• About me

    I’m Max Rashbrooke, and I write about economic inequality and democratic renewal. I’m also a journalist, public speaker and reviewer.

    For publicity purposes, the following is my short bio:

    Max Rashbrooke is a Wellington-based writer with twin interests in economic inequality and democratic renewal, and is currently the 2020 J. D. Stout Fellow at Victoria University of Wellington. He is the author of Government for the Public Good: The Surprising Science of Large-Scale Collective Action, published by Bridget Williams Books (BWB) in September 2018. He is also the author of Wealth and New Zealand, and edited the best-selling work Inequality: A New Zealand Crisis. He is a senior associate of the Institute for Governance and Policy Studies at Victoria University of Wellington, his work appears in outlets such as the Guardian and Prospect magazine, and he is a regular commentator in the New Zealand media.

    Contact details

    E: max.rashbrooke@gmail.com

    M: 022 694 0871

    T: Follow me on Twitter

    N: Sign up to my mailing list

    Senior associate, IGPS

    I am a senior associate at the Institute for Governance and Policy Studies, in the School of Government at Victoria University, Wellington. Most of my research has focused on income and wealth inequality, and open government. Recent academic publications include:

    I have also carried out research contracts for public inquiries, government working parties and a range of commercial and not-for-profit organisations.

    Democratic renewal

    My most recent publication is Government for the Public Good: The Surprising Science of Large-Scale Collective Action, published by Bridget Williams Books (BWB) in September 2018. Details about it can be found here.

    Economic inequality

    I have edited a major work, Inequality: A New Zealand Crisispublished by Bridget Williams Books (BWB) in 2013 and republished in updated form in late 2018. I have also written The Inequality Debate: an Introduction (2014) and Wealth and New Zealand (2015). The three books have generated widespread media coverage and helped foster a rapidly growing conversation about income inequality. I also maintain a resource site about inequality in New Zealand. I helped develop the highly popular Inequality Calculator, which allows individuals to see exactly where they stand on the income ladder relative to other New Zealanders. I was also the recipient of a 2015 Winston Churchill Fellowship to examine the UK debates around poverty and inequality. More details of my work on inequality can be found here.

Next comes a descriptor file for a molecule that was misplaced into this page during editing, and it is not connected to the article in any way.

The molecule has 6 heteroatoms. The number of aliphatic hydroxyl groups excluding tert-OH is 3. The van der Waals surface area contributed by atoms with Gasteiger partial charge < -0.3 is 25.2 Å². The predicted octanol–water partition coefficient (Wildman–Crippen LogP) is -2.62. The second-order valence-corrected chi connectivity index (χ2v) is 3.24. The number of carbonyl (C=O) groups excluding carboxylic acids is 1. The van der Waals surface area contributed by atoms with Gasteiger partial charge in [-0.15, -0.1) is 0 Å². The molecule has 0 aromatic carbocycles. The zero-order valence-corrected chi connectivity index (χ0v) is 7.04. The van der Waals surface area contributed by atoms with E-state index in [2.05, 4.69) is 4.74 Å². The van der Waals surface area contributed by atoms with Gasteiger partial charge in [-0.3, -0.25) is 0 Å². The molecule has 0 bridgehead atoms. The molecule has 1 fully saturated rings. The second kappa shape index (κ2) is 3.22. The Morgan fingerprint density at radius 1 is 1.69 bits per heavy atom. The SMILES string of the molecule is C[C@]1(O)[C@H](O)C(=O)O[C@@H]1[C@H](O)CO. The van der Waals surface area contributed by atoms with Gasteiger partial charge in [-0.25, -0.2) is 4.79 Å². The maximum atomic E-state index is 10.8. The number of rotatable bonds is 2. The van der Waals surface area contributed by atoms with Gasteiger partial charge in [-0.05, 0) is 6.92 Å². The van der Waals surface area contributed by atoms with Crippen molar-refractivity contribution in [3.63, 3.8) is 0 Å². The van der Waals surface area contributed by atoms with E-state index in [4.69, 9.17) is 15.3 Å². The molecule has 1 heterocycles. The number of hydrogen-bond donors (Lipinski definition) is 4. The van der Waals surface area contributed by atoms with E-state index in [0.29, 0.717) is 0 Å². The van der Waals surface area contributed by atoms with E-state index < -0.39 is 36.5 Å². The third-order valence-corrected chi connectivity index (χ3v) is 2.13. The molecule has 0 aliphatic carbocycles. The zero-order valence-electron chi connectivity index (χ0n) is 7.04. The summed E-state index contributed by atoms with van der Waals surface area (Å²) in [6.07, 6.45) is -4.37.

Journalism

    As a journalist, I write for the Guardian and other international publications, as well as New Zealand media including the Herald, the NBR and Metro. I have twice been the recipient of the Bruce Jesson Senior Journalism Award, in 2011 and 2014. My arts reviews and profiles are written largely for Scoop, and I have previously reviewed for outlets including Time Out in the UK.

    Public speaking and hosting

    I am a frequent public speaker on a range of topics, my recent appearances including a presentation to the government’s Covid-19 Epidemic Response Committee. I am also available to host panel sessions and debates. Recent engagements include chairing a panel at the launch of Sylvia Nissen’s BWB Text Student Political Action in New Zealand. I am also a regular commentator on inequality and government reform in domestic and international media.

    Declaration of interests

    Ongoing: I have given, and continue to give, paid talks on economic inequality and democratic renewal to a wide range of organisations, including PriceWaterhouseCoopers, AMP, Z Energy, First Union, and the New Zealand Institute for Economic Research.

    2020: My principal income currently derives from my J. D. Stout fellowship.

    2019: My major contracts have included a report on the socio-economic factors underlying the placement of children into care, for the Royal Commission on Child Abuse; and assisting the Trade for All Advisory Board with the writing of its final report.

    2016-2018: My time working on a book about the renewal of democracy was funded by a grant from the Gama Foundation.

    2013-2016: I carried out research contracts for organisations including the New Zealand Council of Christian Social Services, the Green Party, the Council of Trade Unions and the Equality Network.

    2011-2013: My work on a book about economic inequality was supported by grants from the G Trust, the J R McKenzie Trust, and the Bruce Jesson Foundation.

    General: I am not a member, paid employee or office holder of any political party or campaigning organisation.